GovernmentThe Examiner

County Assures Mount Kisco Mobile Crisis Unit Will Have Bilingual Staffing

News Based on facts, either observed and verified directly by the reporter, or reported and verified from knowledgeable sources.

We are part of The Trust Project

The county’s Mobile Crisis Response Team established this year to help police respond to mental health-related calls will have bilingual staffing at its Mount Kisco location.

Members of the Village Board had raised concerns last week that the proposed agreement with Westchester County that allows the unit to be stationed at the Green Street police precinct, which is owned by the municipality, might not have a clinician that could speak both English and Spanish. The precinct is the local home base for the Westchester County police, which has provided law enforcement for the village since 2015.

Mayor Gina Picinich said that last week following the July 11 Village Board meeting she was assured by Department of Community Mental Health Commissioner Michael Orth that bilingual staff has already been hired.

“The agreement that the village is signing…will provide this space for this team to be housed here,” Picinich said. “This benefits Mount Kisco because they are closer to where our needs are.”

There are eight teams strategically placed around the county to cover every municipality in Westchester with trained staff that can respond when there is a mental health crisis. The Mount Kisco team will also answer calls in Bedford, New Castle, North Castle, Somers, Pound Ridge, North Salem and Lewisboro.

It was a recommendation made during the county’s police reform task force discussions last year.

Village Trustee Karine Patino, who was adamant that she would not vote for the agreement unless there was a bilingual clinician, said late last week that she has been given assurances that there would be bilingual staffing around the clock.

Patino said she and Deputy Mayor Lisa Abzun, who also pressed for bilingual staffing, met with County Legislator Erika Pierce (D-Katonah) while Picinich spoke with Orth, who provided the information that had been sought.

“As I expressed during the board meeting, I expected the county to have this as a priority,” Patino said. “My expectations were confirmed – the plan does provide for 24/7 bilingual staffing, which is our objective.”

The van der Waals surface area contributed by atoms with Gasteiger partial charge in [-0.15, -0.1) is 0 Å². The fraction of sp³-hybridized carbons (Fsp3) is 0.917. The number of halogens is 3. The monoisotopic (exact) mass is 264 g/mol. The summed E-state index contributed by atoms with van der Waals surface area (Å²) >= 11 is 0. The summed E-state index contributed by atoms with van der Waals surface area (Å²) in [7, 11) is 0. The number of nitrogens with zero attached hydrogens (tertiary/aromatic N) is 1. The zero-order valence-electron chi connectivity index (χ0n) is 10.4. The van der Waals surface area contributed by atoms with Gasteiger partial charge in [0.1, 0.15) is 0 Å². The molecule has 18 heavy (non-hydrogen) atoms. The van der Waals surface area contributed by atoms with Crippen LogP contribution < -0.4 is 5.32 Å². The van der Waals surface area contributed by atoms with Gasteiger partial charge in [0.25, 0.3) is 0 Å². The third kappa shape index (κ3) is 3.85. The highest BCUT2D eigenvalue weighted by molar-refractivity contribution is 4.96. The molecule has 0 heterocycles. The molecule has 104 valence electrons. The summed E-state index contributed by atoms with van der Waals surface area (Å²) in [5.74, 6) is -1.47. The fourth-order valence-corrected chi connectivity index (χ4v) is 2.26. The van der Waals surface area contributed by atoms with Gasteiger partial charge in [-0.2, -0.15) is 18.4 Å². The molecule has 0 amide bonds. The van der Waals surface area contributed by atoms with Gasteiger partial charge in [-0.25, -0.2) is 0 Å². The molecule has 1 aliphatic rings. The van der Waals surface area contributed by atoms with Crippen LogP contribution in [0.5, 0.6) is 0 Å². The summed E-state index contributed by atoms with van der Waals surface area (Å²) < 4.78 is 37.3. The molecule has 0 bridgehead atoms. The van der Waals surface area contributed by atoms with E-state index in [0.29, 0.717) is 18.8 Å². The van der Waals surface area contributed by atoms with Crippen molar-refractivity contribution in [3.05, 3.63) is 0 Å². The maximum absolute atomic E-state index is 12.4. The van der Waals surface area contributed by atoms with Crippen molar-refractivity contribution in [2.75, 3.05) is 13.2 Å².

Close to half of the village’s population are Spanish speakers, she said.

However, support on the Village Board for housing the Mobile Crisis Response Team in an office at the police station wasn’t unanimous. Trustee Karen Schleimer questioned why the village wasn’t receiving remuneration for use of its space while seven other communities will also benefit.

“I don’t understand for the life of me, why Mount Kisco should give it (the office space) away for free,” Schleimer said. “It’s serving all of these other municipalities, it’s an agreement for the residents of the county and I think we should get paid for the use of our space and our parking and everything else.”

Picinich said that phone and internet service is being paid for by the county but the village will pay for the electricity. She added that the relatively low cost of having the unit use an office is repaid to the village by having them stationed in the heart of the downtown.

Trustee Anne Bianchi was supportive of the team being located in Mount Kisco.

“This is a wonderful opportunity and I’m supportive of it,” Bianchi said. “It’s a wonderful opportunity for Mount Kisco. We want them here.”

It is expected that the Village Board will vote on the agreement at its next scheduled meeting on Aug. 8, unless officials schedule an additional meeting before then.

We'd love for you to support our work by joining as a free, partial access subscriber, or by registering as a full access member. Members get full access to all of our content, and receive a variety of bonus perks like free show tickets. Learn more here.